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20 hours ago, TonyMWeaver said:

They are many factors to take in, including loading arrangements. The loading of vehicles is very complex. 

Sure? 

Thats just a BF CS excuse, Tony do you have access to the BF excuse list?.

Thats the one they use, if they park you in the bow section of N Ex. And you can’t get out of the drivers door, Or in the summer peak when 4 lane loading for cars , and the little blue cushions are in use for caravans. One would think the essential health and safety consideration of ferry loading was the ability of the passengers to alight the vehicle safely, without damaging someone else’s “Luggage” but no, it’s a completion among the crew to see who can make a customer park his car in the most ridiculous place. They train all year for the Summer season and Friday nights Portsmouth Caen.

If it were so complex, it would not be achievable in the short turn round times, which underpin the cash cow routes.

Modern Ferries can cope with most offset load conditions, Loading officers seem to have no clue most of the time, witness the many times full mezz decks are full only for the deck below to be half empty. The only time we have ever witnessed any planning - IOM TT time when an area of MSM deck was unused ex  Portsmouth,  on arrival in Caen the deck had been prepared en route for Strapping down Motorcycles, with wire ropes through lashing points for traitors and staps at the ready. In preparation for the bikes mostly Tourers with panniers etc, which were awaiting boarding the other side, presumably for onwards travel to the Isle of Mann.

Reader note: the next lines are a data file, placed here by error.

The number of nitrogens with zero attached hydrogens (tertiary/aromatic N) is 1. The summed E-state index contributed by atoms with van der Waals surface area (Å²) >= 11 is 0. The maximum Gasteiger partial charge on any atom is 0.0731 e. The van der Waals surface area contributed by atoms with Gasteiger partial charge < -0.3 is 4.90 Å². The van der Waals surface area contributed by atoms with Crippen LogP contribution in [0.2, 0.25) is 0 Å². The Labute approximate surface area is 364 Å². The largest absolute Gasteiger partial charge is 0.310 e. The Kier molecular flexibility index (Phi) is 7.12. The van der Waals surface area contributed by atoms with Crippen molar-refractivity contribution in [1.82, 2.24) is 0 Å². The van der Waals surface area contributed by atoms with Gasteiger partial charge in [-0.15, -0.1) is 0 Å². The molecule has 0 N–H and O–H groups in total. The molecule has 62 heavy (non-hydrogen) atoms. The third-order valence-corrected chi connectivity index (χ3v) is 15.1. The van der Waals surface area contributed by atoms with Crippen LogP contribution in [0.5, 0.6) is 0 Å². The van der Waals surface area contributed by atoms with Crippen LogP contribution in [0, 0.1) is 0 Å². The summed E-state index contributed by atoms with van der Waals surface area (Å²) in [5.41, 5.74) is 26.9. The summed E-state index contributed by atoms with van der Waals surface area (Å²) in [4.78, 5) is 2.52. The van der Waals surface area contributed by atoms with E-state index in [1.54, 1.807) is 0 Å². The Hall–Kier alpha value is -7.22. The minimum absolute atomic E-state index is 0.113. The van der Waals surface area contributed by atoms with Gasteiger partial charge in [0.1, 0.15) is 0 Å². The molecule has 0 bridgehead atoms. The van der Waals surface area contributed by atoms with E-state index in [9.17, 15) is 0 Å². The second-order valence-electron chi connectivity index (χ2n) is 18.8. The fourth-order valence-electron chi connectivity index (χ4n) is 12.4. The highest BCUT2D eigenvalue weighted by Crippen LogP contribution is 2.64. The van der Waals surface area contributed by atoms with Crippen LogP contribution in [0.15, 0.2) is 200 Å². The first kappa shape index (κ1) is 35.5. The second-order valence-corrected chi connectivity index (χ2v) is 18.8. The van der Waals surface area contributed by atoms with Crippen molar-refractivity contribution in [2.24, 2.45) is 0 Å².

That must however have been pre planned. Well more preplanned,  than just early arrival could facilitate.

 

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I have been on Bretagne deck 5 with one half crammed full and the other half almost empty.

No doubt there were some lorries transporting lead ingots on the opposite side of the deck below.

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1 hour ago, cvabishop said:

I have been on Bretagne deck 5 with one half crammed full and the other half almost empty.

No doubt there were some lorries transporting lead ingots on the opposite side of the deck below.

No,  they keep the other side of deck 5 free for the onboard fluff-collector/dispenser which sucks everything up, filters out money and jewellery (used as tips for the deck crew) and then redistributes the residue equally to each cabin. Ed. 

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5 hours ago, alleeganger10 said:

Sure? 

Thats just a BF CS excuse, Tony do you have access to the BF excuse list?.